Tag Archives: Middle English

The Hooting of the Divine: Free Will and Predestination in the [Owl and the Nightingale] and the [Consolation of Philosophy]

One particular poem that I have been reading slowly and carefully for my candidacy exams is the early Middle English Owl and the Nightingale. The poem, which is usually dated around the late twelfth of early thirteenth century, is a classic example of the surprisingly popular medieval genre of allegorical bird debates. In this work, there is an exchange of insults between a dour owl and a fiery nightingale, who argue about which one of them is of greater benefit to humanity. Some of their arguments fall into the realm of very low humour – the nightingale accuses owlets of “fouling … up” (96) their own nests, and the owl admonishes the nightingale for hanging around human latrines (588).

Other sections of their argument, however, are drawn into much loftier matters. After the nightingale accuses the owl of being more useful as a corpse to scare crows away than when she is alive, she takes a more spiritual turn in portraying the owl as an augury of misfortune. She says that humans are justified in hating owls for always being the harbingers of sorrow. The owl takes great exception to this, but not because it is false. She confirms that she has foreknowledge of human fortunes and that she is often blamed for them, but that it is grossly unfair that she is assigned responsibility for them. She defends herself in a speech that I have translated below:

If anyone is to fall into misfortune,
Why should he blame his sorrow on me?
Even though I saw his harm before,
It does not follow that it came from me.
If you see a blind man,
Who does not know any right way,
Whose path is heading for a ditch,
And he falls, and gets dirty,
Do you believe, if I saw it all,
That it would come about sooner because of me?
So it goes with respect to my knowledge:
When I sit on my bough,
I know and I see very clearly,
And some men come to harm right there,
Shall he, that knows nothing of this,
Blame it on me, because I know about it?
Shall he blame his mishap on me
Because I am wiser than he?
When I see that some wretch
Is near harm, I cry a great deal,
And ask greatly that he shield himself,
Because strong harm is coming toward him.
And though I cry loud and soft
It all comes to pass through God’s will.
Why do people want to complain about me,
Even though I inform them with truth?
Even if I warn them for a year,
Harm is not therefore nearer to them:
I sing to them, because I wish
That they should understand well
That something bad is close by to them,
When I send my hooting to them. (1233-1264)

[Þat eni man beo falle in odwite,
Wi schal he me his sor atwite?
Þah ich iseo his harm biuore,
Ne comeþ hit noȝt of me þaruore.
Þah þu iseo þat sum blind mon,
Þat nanne rihtne wei ne con,
To þare diche his dweole fulied,
An falleþ, and þarone sulied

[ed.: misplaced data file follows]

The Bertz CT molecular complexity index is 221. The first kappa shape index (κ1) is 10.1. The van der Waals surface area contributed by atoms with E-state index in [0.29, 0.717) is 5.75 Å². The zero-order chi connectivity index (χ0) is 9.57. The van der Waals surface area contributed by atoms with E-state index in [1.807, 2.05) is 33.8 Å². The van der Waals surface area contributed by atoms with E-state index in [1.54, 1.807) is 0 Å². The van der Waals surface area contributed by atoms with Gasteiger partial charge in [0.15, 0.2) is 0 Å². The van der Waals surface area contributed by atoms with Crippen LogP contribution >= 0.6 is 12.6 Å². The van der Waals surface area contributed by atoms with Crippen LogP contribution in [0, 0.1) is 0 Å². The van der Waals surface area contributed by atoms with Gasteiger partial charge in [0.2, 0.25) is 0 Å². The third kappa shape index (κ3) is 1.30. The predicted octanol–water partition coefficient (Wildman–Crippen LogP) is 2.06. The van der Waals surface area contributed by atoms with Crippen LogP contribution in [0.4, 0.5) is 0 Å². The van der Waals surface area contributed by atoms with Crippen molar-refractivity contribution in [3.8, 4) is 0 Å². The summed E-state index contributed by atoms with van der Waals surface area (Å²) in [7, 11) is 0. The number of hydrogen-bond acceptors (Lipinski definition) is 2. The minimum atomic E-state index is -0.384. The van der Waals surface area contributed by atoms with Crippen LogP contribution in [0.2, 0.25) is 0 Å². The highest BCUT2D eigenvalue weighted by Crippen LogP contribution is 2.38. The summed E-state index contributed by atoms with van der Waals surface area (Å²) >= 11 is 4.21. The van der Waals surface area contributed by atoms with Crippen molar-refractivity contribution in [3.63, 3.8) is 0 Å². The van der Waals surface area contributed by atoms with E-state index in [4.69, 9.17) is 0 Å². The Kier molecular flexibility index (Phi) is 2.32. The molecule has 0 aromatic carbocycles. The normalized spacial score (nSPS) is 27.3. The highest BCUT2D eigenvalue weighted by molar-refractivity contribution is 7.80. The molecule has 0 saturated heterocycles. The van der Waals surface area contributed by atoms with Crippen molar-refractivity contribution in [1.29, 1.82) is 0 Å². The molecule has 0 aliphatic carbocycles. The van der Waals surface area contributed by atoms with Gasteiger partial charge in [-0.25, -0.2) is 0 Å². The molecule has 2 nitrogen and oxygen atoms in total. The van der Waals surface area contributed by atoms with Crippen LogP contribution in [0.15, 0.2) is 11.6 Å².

Wenest þu, þah ich al iseo,
Þat hit for me þe raþere beo?
Alswo hit fareþ bi mine witte:
Hwanne ich on mine bowe sitte,
Ich wot & iseo swiþe brihte
An summe men kumed harm þarrihte,
Schal he, þat þerof no þing not,
Hit wite me, for ich hit wot?
Schal he his mishap wite me
For ich am wisure þane he?
Hwanne ich iseo þat sum wrechede
Is manne neh, inoh ich grede,
An bidde inoh þat hi heom schilde,
For toward heom is [harm vnmilde].
Ah þah ich grede lude an stille
Al hit itid þurþ Godes wille.
Hwi wulleþ men of me hi mene,
Þah ich mid soþe heo awene?
Þah ich hi warni al þat ȝer,
Nis heom þerfore harem no þe ner:
Ah ich heom singe, for ich wolde
Þat hi wel understonde schulde
Þat sum unselþe heom is ihende,
Hwan ich min huing to heom sende.]

As A.C. Cawley and others have noted, this passage echoes Book 5 of Boethius’s Consolation of Philosophy, in which the speaker is particularly worried about the relationship between Divine foreknowledge and free will. The Consolation of Philosophy is a meditation in the form of a dialogue between a central speaker, ostensibly a persona of Boethius himself, who is imprisoned and about to be executed, and a personified figure of Philosophy. He is made ill by his sorrows, and the allegorical figure of Lady Philosophy comes to him in order to offer a remedy for his despair. In the first book, she assesses the extent of his despair and the depth of his current knowledge. She concludes that all is not lost, but he still has a long way to go towards the truth of Providence and the attainment of happiness. In the second book, the two discuss the nature of Fortune, and provide the earliest literary depiction of the Wheel of Fortune. Lady Philosophy reminds Boethius that it is in the nature of Fortune to be constantly fickle, which sounds like something of an oxymoron, and that people should be grateful for what they have. She also notes that more possessions and worldly honours are fleeting, so they are not worth much anyway. Having warmed up her interlocuter with secular examples, she is ready to turn towards his Christian education.